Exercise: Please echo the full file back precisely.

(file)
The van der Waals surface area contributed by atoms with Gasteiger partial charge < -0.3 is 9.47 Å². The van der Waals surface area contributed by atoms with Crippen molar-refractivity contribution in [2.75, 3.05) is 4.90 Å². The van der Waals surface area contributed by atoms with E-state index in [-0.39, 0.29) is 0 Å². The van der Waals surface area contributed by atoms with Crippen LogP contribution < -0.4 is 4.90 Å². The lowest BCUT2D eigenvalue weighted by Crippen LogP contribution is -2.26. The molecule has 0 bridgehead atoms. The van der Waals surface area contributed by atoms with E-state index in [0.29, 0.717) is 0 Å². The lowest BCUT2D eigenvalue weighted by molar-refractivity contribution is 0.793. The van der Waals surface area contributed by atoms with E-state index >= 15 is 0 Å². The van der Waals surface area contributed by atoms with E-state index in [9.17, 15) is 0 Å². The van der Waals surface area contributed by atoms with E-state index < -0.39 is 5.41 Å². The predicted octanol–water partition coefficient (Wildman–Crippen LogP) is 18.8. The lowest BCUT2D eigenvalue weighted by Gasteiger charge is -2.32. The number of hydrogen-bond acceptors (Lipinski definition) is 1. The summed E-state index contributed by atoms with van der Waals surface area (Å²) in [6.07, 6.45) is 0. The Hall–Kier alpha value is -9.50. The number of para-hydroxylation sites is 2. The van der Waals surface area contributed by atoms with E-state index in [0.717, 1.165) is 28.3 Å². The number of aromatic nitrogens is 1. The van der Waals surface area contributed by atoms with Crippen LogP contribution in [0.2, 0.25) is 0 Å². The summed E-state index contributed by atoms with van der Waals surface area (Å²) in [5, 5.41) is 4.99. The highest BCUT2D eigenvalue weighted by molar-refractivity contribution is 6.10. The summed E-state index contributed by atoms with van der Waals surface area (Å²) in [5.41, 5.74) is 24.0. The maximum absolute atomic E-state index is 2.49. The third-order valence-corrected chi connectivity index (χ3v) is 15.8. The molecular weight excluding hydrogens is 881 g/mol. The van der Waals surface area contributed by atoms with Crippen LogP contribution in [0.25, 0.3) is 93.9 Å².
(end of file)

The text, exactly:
The van der Waals surface area contributed by atoms with Gasteiger partial charge < -0.3 is 9.47 Å². The van der Waals surface area contributed by atoms with Crippen molar-refractivity contribution in [2.75, 3.05) is 4.90 Å². The van der Waals surface area contributed by atoms with E-state index in [-0.39, 0.29) is 0 Å². The van der Waals surface area contributed by atoms with Crippen LogP contribution < -0.4 is 4.90 Å². The lowest BCUT2D eigenvalue weighted by Crippen LogP contribution is -2.26. The molecule has 0 bridgehead atoms. The van der Waals surface area contributed by atoms with E-state index in [0.29, 0.717) is 0 Å². The lowest BCUT2D eigenvalue weighted by molar-refractivity contribution is 0.793. The van der Waals surface area contributed by atoms with E-state index >= 15 is 0 Å². The van der Waals surface area contributed by atoms with E-state index in [9.17, 15) is 0 Å². The van der Waals surface area contributed by atoms with E-state index < -0.39 is 5.41 Å². The predicted octanol–water partition coefficient (Wildman–Crippen LogP) is 18.8. The lowest BCUT2D eigenvalue weighted by Gasteiger charge is -2.32. The number of hydrogen-bond acceptors (Lipinski definition) is 1. The summed E-state index contributed by atoms with van der Waals surface area (Å²) in [6.07, 6.45) is 0. The Hall–Kier alpha value is -9.50. The number of para-hydroxylation sites is 2. The van der Waals surface area contributed by atoms with E-state index in [0.717, 1.165) is 28.3 Å². The number of aromatic nitrogens is 1. The van der Waals surface area contributed by atoms with Crippen LogP contribution in [0.2, 0.25) is 0 Å². The summed E-state index contributed by atoms with van der Waals surface area (Å²) in [5, 5.41) is 4.99. The highest BCUT2D eigenvalue weighted by molar-refractivity contribution is 6.10. The summed E-state index contributed by atoms with van der Waals surface area (Å²) in [5.41, 5.74) is 24.0. The maximum absolute atomic E-state index is 2.49. The third-order valence-corrected chi connectivity index (χ3v) is 15.8. The molecular weight excluding hydrogens is 881 g/mol. The van der Waals surface area contributed by atoms with Crippen LogP contribution in [0.25, 0.3) is 93.9 Å².